Japanese summers are fun and full of activities that make the summers fly by. That being said, some days are just so hot that the last thing you want to do is spend it outside. That’s where Japan’s many manga museums and anime museums come into play.
You see, Japan is full of museums for you to enjoy your favorite Japanese media in a nice cool, air conditioned environment. Of course, there are museums dedicated to general manga history and Japanese anime culture, but there are also those that are dedicated to certain companies or production houses and to local artists. With so many, it may be hard to know where to go, so here’s some of our favorite anime and manga museums to help you beat the heat.
We can’t talk about manga museums without first mentioning the most popular one in Japan. The Kyoto International Manga Museum is pretty close to Kyoto Station by train. The building has four floors total and much of the museum is lined with shelf after shelf of Japanese manga. It has so much in fact, that many Kyoto Seika University students use it for research purposes.
However, what sets it apart from just being a manga library is the presence of foreign manga and comics, exhibitions about manga history or specific artists, and manga workshops. In other words, you can spend quite a long time here reading and staying out of the heat.
Plus, they have a cool gift shop with merch from some of their most popular offerings.
This Akita museum is actually Japan’s first manga-themed museum, opened in 1995. The Yokote Masuda Manga Museum was originally started with a donation of 42,000 drawings from Takoa Yaguchi, a famous manga creator. However, now, there are over 220,000 original drawings from about 180 different manga artists.
This museum has plenty of amazing exhibitions, workshops, and souvenirs, making it a great place to visit if you’re ever in northern Japan.
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Tokyo has its own fair share of manga and anime museums that are worth seeing. The Toshima City Tokiwaso Manga Museum is one of the more unique museum experiences out there, offering a look into the lives of manga masters, like “the Father of Manga” Osamu Tezuka, who once lived in the exact building.
Although it was dismantled in 1982, it was rebuilt in 2020 as both a manga museum and a detailed recreation of the lives and working spaces of manga artists. It even comes complete with over 6,000 works by artists related to this famous building for you to enjoy.
You may not recognize the name, but you’ve surely seen some of Fujiko F.’s work, and this museum is dedicated to this iconic artist. Fujiko Fujio F is best known for his work on Doraemon, one of the biggest titles in Japanese media.
This museum is located in Kawasaki, a city in Tokyo prefecture between Tokyo proper and Yokohama. Stay out of the heat with their special cafe, displays of the artist’s work, a screen that plays original videos that can’t be seen anywhere else, and a rooftop area to immerse yourself in Fujiko Fujio’s world. We particularly loved the Fujiko Fujio Museum Cafe.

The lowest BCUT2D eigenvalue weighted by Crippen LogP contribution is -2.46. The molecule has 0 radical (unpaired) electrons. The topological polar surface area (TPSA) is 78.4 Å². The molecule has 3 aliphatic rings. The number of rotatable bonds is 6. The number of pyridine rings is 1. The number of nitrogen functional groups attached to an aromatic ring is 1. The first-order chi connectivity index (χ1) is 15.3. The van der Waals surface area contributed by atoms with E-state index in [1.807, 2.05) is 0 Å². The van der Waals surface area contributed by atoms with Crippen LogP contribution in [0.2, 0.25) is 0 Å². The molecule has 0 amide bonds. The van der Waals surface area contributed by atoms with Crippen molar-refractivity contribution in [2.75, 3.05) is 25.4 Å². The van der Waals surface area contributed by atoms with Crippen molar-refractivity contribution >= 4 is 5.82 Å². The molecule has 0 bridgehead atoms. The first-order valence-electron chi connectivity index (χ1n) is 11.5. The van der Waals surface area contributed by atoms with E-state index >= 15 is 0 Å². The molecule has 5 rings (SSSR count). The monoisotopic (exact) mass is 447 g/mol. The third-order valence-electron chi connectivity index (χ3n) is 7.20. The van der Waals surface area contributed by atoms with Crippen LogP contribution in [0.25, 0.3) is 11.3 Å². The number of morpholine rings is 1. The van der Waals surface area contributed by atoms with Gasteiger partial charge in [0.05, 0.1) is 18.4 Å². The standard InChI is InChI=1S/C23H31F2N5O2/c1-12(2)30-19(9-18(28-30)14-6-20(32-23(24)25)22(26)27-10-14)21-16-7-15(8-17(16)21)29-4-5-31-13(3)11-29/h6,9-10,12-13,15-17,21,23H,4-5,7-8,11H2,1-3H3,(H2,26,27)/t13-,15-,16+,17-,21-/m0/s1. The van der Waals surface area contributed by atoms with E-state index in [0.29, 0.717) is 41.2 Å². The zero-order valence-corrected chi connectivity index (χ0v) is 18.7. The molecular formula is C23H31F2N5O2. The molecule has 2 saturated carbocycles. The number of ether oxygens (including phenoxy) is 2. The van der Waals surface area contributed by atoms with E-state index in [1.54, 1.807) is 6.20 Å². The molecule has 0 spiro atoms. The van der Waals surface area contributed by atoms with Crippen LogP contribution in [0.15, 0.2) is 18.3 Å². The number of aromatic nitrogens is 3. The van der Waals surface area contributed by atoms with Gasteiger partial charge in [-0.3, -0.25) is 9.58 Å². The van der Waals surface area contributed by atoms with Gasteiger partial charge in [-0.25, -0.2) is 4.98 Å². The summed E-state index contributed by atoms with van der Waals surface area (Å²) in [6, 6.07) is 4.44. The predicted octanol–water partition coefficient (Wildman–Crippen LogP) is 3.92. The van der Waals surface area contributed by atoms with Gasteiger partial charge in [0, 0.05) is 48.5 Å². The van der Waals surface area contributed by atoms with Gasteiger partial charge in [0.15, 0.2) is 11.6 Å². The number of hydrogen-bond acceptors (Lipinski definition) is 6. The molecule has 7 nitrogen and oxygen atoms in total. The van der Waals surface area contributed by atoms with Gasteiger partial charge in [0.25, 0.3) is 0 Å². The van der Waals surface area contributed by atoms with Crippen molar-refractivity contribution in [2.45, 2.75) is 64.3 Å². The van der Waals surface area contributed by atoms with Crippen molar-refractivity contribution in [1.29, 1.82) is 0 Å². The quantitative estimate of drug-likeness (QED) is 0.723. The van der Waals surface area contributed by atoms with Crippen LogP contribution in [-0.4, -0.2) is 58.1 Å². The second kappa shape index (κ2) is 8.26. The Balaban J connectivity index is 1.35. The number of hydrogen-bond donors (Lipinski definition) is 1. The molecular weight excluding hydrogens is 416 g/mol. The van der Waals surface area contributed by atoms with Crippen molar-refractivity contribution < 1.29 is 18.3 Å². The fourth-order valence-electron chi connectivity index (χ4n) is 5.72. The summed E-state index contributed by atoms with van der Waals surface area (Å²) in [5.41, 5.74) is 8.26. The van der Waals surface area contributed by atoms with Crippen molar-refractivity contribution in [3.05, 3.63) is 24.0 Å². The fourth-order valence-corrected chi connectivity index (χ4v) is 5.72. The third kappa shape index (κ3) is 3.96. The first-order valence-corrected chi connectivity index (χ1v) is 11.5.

Fun fact: Fujiko Fujio was part of a duo initially, with both Fujiko Fujio A and Fujiko Fujio F being from Toyama prefecture. If you head to Toyama, you can see plenty of their art and visit smaller museums about the men themselves (especially in my old stomping grounds of Himi and Takoaka city).
The Kitakyushu Manga Museum is a great example of cities promoting local artists. This museum in Kitakyushu City focuses on artists affiliated with the area and showcases work all the way back from the 1940s. In fact, the whole building is located in a manga and anime enthusiast’s dream. The building is a mall dedicated to merch for manga, anime, games, and even Japanese idol groups, with the museum being on the fifth and sixth floors.
This list just isn’t complete without the Tokyo museum showcasing the brilliant works of Hayao Miyazaki and the brilliant minds at Studio Ghibli. For lovers of Studio Ghibli films like My Neighbor Totoro and Spirited Away, the Ghibli Museum is a perfect place to escape the heat.
The museum, designed by Miyazaki himself, showcases permanent exhibitions about Studio Ghibli’s history and process, while year-long special exhibitions showcase specific movies or even other partner studios. There are even short films in their Saturn Theater that are only viewable here. You can also enjoy a reading area, cafe, and more.
You may not know the word, but seiyu (voice actors) are an important part of any anime. In Japan, voice actors can achieve a high level of stardom by featuring their legendary voices in iconic anime. They even show up on variety shows alongside mainstream film and TV actors.
So it should be no surprise that there’s a whole museum dedicated to what they do. At the Seiyu Museum, you can learn all about the voice acting process and how your favorite characters are brought to life.
Suginami may not be a popular Tokyo tourist area, but this museum is a must for anyone whether you’re an anime fan or just have a casual interest. The Suginami Animation Museum has tons of interesting displays, recreations, art, and more showcased inside.
However, what really sets it apart are the interactive elements of the museum. From voicing acting clips from the iconic Astro Boy to making your own animation in a DIY studio, there’s plenty to keep you entertained. They even have special exhibits and a theater running clips of different anime or anime studios.
Which manga museums would you like to visit? How about the most appealing anime museum? Let us know in the comments below!
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